How To Optimize Your Windows 11 Startup Apps (And Why You Might Want To)

Windows 11 hasn't seen the growth numbers Microsoft was probably hoping it would, but it still makes up nearly 20% of Windows installs, according to AdDuplex. Although there have been a lot of complaints about its launch, Microsoft continues to put a lot of work into making Windows 11 feel fresh, with most of that work centering on a visual redesign and consolidating menus and settings that were fragmented after Windows 8 and 10. Overall, Windows 11 was tailored to feel and look more modern, and its hardware requirements mean it should, in theory, only run on modern computers, allowing users to get the full benefit of Microsoft's reworked operating system. 

Back in the days when the dinosaurs of the tech world — mechanical hard drives — roamed the earth, it was normal for a computer to take several minutes to boot up, and even longer if you had a particularly slow drive. Nowadays, though, a system with a solid-state drive (SSD) should boot in well under 30 seconds, even on low-end hardware. Windows 11 isn't that resource intensive while booting and barring any pesky updates, there's not much for your computer to do apart from moving some data from storage into RAM. If your computer has an SSD and is taking a while to start up, it's probably being held back by startup applications. 

How to tweak Windows Startup apps in settings

There are two simple ways to manage startup applications in Windows 11 — one involves the Settings app and the other uses Task Manager. Here's how to do it the first way:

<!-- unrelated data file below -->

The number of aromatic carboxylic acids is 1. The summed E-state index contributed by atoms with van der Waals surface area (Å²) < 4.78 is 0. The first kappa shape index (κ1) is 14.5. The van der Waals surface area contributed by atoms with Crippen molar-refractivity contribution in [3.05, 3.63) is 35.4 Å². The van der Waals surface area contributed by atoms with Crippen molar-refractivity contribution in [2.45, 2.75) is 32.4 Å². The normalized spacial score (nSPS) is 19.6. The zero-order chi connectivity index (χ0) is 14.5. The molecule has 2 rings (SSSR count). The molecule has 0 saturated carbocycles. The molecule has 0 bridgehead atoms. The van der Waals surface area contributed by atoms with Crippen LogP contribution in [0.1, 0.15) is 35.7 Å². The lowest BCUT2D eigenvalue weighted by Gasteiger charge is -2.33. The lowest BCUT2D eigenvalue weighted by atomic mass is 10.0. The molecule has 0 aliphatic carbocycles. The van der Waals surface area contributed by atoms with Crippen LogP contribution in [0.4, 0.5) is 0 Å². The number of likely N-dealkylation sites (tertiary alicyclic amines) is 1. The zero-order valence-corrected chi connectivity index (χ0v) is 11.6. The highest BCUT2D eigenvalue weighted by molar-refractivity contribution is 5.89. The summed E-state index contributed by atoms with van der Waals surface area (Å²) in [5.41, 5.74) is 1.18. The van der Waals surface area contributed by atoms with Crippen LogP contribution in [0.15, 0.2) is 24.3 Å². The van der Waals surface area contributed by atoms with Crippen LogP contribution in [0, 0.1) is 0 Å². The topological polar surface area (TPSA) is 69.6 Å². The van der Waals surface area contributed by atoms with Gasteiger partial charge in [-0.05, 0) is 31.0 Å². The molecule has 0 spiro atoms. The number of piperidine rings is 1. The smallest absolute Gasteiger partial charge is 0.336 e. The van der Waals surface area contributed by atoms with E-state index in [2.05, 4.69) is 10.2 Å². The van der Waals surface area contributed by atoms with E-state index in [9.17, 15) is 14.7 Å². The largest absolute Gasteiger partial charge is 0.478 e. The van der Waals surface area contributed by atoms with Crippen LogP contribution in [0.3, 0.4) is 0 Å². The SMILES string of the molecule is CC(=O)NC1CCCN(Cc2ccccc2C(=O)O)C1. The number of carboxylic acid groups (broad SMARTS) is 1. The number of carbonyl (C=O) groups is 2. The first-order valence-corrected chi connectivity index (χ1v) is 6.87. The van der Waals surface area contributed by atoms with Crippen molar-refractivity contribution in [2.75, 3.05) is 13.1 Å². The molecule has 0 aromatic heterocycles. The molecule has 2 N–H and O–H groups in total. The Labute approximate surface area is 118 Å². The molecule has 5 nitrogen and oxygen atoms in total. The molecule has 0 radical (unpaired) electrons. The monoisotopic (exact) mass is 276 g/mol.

1. Open the Settings app. 
  2. Click on "Apps" in the left categories menu.
  3. Click "Startup," to open the Startup Apps settings page. 
  4. On the Startup Apps page, you will see all the apps that start automatically every time you boot into Windows, and you can enable or disable them with the toggle switch to the right of the application name. 

Using the Task Manager, you can also view and manage Startup applications. 

  1. Start by right-clicking the Start Menu button and clicking Task Manager (you can also hit Ctrl+Shift+Esc).
  2. In the Task Manager, click on the "Startup" or "Startup Apps" tab (this will differ depending on your build of Windows 11, but it should be at the top of the window or in the left sidebar) to view all the apps running at startup. 
  3. To disable the apps, you can right-click and select "Disable," which will achieve the same thing as disabling the app or program from the Settings app. 

Any apps that you disable using either of these methods will not rear their heads again when you start Windows, which should help keep your system quick and responsive during the boot process. 

Why should you disable Windows 11 Startup apps?

Windows lets you know which apps are affecting your startup time by labeling their impact as high, medium, low, or no impact. If you're struggling with your startup times, you'll want to disable high-impact apps first to see the biggest difference. Startup times aren't the only reason to disable startup apps, though. Some apps automatically configure themselves to run on startup when you first install them, introducing potential privacy issues if the app is something like monitoring software for an online job. 

In a similar vein, startup apps can sap system resources like RAM, CPU power, and battery life, as you use your device, generally spoiling the experience. In laptops, excess background processes can even cause increased CPU temperatures and added fan noise, which is very undesirable if you're in a quiet environment. The impact of startup apps will be felt far more with slower or older hardware. If an app provides convenience by running at startup, and it's not intrusive, there's no reason to disable it. 

It should also be noted that any apps that need to be running in the background for ordinary use of your computer — things like audio services, system programs, and core Windows processes — should not be disabled. By default, Windows should not let you disable essential apps and programs, but to be safe, a good rule of thumb is to avoid disabling any apps unless you know what they do.